french bulldog lifting weights

Antioxidants and Bioflavonoids

Vitamin C works as an antioxidant in the body. Oxidation refers to the chemical reaction of oxygen mixing with another substance, and oxidation in animals is a natural process that generates the energy and heats your body needs to keep running. However, too much or too little oxygen in the system results in toxic by-products known as free radicals, damaging cell structure, and impair immunity. Vitamin C acts as an antioxidant and protects the cells from being destroyed or altered by oxidation, and helps return oxidized vitamin E to its original state. 

Several kinds of vitamin C also have bioflavonoids, naturally-occurring plant pigments that the body uses to make other nutrients. Supplementing your dog’s diet with the occasional bites of carrot or apple, or giving them some extra fresh fruit they enjoy, can help enhance their bioflavonoid intake.

Looking for premium pet products? Order from Rogue Pet Science today!

Giving Your Dog Vitamin C

Holistic veterinarians routinely prescribe vitamin C for a wide variety of illnesses, such as kennel cough, cancer, and other respiratory infections, bacterial infections, and abscesses. Vitamin C plays a crucial role in collagen production, making it especially good at slowing the degenerative joint disease, hip dysplasia, and spinal disorders. Vitamin C is also a preventative and immune booster. Some vets recommend giving the vitamin to dogs both before and after vaccination and to pregnant and lactating dogs or have been exposed to contagious diseases. 

Vitamin C Dosage

The average dog typically produces around 18 milligrams of vitamin C per pound of body weight every day. This means that for a dog without any clinically significant symptoms but is going through a lot of stress, supplementing with about that much C every day is a conservative maintenance dosage. Veterinarians suggest splitting the total daily dosage into multiple feedings during the day to optimize absorption. Many holistic veterinarians recommend maintenance doses that are three to four times that amount, but too much vitamin C, especially if given in a single dose, will result in diarrhea. When administering the maximum amount of C for a therapeutic dose, you should raise the dose in 100-500 milligram-per-day increments until the dog develops diarrhea, then lower to the previous day’s amount. This is known as “bowel tolerance.”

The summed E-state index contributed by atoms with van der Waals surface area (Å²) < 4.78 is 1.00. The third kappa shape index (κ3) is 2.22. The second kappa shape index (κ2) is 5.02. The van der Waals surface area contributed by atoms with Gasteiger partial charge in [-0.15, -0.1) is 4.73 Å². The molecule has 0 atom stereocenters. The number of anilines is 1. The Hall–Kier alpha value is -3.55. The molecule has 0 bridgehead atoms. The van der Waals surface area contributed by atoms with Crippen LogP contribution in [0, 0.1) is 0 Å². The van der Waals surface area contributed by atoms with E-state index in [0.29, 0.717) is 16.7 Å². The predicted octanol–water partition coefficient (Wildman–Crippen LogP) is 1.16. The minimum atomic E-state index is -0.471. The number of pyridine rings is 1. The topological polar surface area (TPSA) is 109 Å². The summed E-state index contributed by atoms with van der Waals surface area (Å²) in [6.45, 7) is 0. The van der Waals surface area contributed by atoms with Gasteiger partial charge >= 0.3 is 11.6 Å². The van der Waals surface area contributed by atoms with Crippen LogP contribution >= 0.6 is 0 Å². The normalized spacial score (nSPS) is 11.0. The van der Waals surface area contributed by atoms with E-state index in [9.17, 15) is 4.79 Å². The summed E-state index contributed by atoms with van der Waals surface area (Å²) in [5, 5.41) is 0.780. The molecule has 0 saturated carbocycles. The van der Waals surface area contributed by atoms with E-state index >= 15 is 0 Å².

Different dogs have different tolerances to vitamin C supplements, and their tolerance may also vary with environmental conditions. For example, a dog experiencing a lot of stress may tolerate 4,000 milligrams without diarrhea but get diarrhea whenever the stress goes away. Another factor to consider is the kind of illness you are treating them for. Always check with your veterinarian to determine the proper dosage and supplementation procedures for your dog. 

Related: 6 Causes Of Sudden Weight Loss in Dogs, and How to Maintain a Healthy Weight

happy dog on beach

Rogue Pet Science offers pet products that are all-natural and sustainably produced. When you choose Origins Canine 5-in-1, your dog won’t need an additional fish oil supplement because it’s made out of wild fish protein and wild complete fish oil packed with omega-3 fatty acids. Order premium pet products from Rogue Pet Science for your furry friends!

Looking for premium pet products? Order from Rogue Pet Science today!

Shopping Cart
Scroll to Top
My cart
🎁 Only $60.00 Away from Free Shipping!
Your cart is empty.

Looks like you haven't made a choice yet.